You can rest your head on my shoulder.
Out by the dawn's early light, my love
I will defend your right to try."
The general format opened with a short (30-second) skit where (usually) a guy would try something and end up becoming the butt of a joke, like trying to make out with a girl and then discover it's a guy, or the woman is willing but her husband is lying asleep in the same bed. (Oh, don't worry about it, he's so drunk he'll never notice.)
There would then be a much longer skit, running anywhere from 10 minutes to the rest of the show. It would be followed by another 30-second short, then if time remained, another longer skit. This format was not always followed; a few episodes were Poorly Disguised Pilots that ended up becoming regular series, such as Happy Days and Wait Till Your Father Gets Home.
Tropes featured include:
- Adam Westing: Thirty years before Family Guy, Adam West plays himself in "Love and the Great Catch".
- American Title
- And the Adventure Continues: Some commercial breaks start with the title heart saying "More Love To Come".
- Animated Adaptation: Luvcast USA, produced by De Patie Freleng Enterprises for The ABC Saturday Superstar Movies.
- As Herself: Jacqueline Susann in "Love and the Hidden Meaning"
- As Himself: Adam West in "Love and the Great Catch".
- Back to Front: "Love and the Perfect Woman".
- Christmas Episode: "Love and the Christmas Punch" has hapless Henry Gibson attempting to deliver flowers at a drunken Christmas party and winding up in his Goofy Print Underwear.
- Eagleland: In a few segments, mainly ones set in The South or California. Also in the title, after all it's not Love, Canadian Style.
- Eskimo Land: How a man (Bill Bixby) describes his trip to Alaska, worried about the Eskimo tradition of sharing everything...including wives... in "Love and the Eskimo."
- Formula-Breaking Episode: Two installments were Hanna-Barbera animated pieces: Love and the Private Eye (Richard Dawson voiced Melvin Danger, a detective who fancies himself a ladies' man), and Love and the Old-Fashioned Father (which would beget the syndicated series Wait Till Your Father Gets Home).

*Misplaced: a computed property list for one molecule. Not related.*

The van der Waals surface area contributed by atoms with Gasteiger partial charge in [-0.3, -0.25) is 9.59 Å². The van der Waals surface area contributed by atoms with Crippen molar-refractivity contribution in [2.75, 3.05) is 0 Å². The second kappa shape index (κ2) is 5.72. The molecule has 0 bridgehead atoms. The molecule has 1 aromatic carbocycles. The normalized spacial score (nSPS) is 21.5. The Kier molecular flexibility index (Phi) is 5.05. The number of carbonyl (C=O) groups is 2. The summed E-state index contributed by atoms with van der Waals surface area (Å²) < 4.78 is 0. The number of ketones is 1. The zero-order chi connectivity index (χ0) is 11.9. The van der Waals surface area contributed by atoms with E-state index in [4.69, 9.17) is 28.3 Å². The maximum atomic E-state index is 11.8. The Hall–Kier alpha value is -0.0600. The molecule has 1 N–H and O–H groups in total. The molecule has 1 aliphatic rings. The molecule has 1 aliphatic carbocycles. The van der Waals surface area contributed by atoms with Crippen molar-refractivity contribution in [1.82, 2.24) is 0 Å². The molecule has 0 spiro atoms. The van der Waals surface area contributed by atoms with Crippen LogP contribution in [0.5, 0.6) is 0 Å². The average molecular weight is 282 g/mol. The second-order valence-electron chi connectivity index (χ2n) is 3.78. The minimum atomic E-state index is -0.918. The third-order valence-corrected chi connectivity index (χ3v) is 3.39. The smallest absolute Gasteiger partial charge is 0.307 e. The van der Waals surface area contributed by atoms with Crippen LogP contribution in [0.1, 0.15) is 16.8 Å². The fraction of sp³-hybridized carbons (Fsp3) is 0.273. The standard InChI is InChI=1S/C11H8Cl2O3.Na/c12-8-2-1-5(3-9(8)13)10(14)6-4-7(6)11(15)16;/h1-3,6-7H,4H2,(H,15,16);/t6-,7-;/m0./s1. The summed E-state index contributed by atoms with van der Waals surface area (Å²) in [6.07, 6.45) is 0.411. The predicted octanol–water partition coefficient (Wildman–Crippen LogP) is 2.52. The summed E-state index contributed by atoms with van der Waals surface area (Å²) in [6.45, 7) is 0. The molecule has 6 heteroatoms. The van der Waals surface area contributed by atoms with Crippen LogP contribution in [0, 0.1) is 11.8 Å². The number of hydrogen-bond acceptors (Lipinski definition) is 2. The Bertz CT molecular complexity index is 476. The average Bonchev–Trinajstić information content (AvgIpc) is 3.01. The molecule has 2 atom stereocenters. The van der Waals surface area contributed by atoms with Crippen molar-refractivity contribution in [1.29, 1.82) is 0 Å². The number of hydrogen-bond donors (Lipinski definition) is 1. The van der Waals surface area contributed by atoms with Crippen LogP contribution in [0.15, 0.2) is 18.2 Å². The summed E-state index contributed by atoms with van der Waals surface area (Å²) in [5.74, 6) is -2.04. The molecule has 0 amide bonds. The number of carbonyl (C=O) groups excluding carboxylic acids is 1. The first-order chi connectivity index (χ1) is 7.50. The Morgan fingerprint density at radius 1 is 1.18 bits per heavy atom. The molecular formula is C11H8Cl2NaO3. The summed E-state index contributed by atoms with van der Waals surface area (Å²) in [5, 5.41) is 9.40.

- Framed Face Opening: Several examples, such as this set of opening credits.
- Greasy Spoon: Setting for "Love and the Blue Plate Special."
- Idiosyncratic Episode Naming: Every skit has a title like "Love and the ______" or "Love in the _____". In The Remake, there were exceptions.
- Jumping Out of a Cake: The extra job in "Love and the Extra Job."
- Murphy's Bed: "Love and the Vertical Romance", in which a woman tries to cure her husband of his Absurd Phobia of beds.
- Pie in the Face: In the episode with Susan Howard.
- Poorly-Disguised Pilot: As called out in the main text. Not quite as obvious as most invocations of this trope; the anthology format meant that the show was already visiting differing and unrelated sets of characters from one episode to the next.
- Pretty in Mink: "Love and the Fur Coat" was about a guy trying to get a fur coat for his girlfriend without his wife knowing about it. His wife gets it instead after a mix up.
- Promoted to Opening Credits: James Hampton (a featured player in the short skits) in one of the last episodes, "Love and the Image Makers".
- Psychic Powers: "Love and the See-Through Mind".
- Quitting to Get Married: In one sketch, a woman who is a professional cake jump-outer has a boyfriend who doesn't want her doing that any more, so he proposes. She quits on the spot, mere moments before she's scheduled to jump.
- The Remake: In 1985, ABC created a short lived The New Love American Style.
- Rich in Dollars, Poor in Sense: "Love and the Spendthrift".
- Scenery Censor: Used in the episode "Love and the Bashful Groom" with a wedding held in a nudist colony.
- Title Theme Tune: Performed by The Cowsills in the first season, and by the Ron Hicklin Singers (backing vocalists for The Partridge Family) from season 2 onwards."Truer than the red, white and blue-hoo-hoo-HOO!"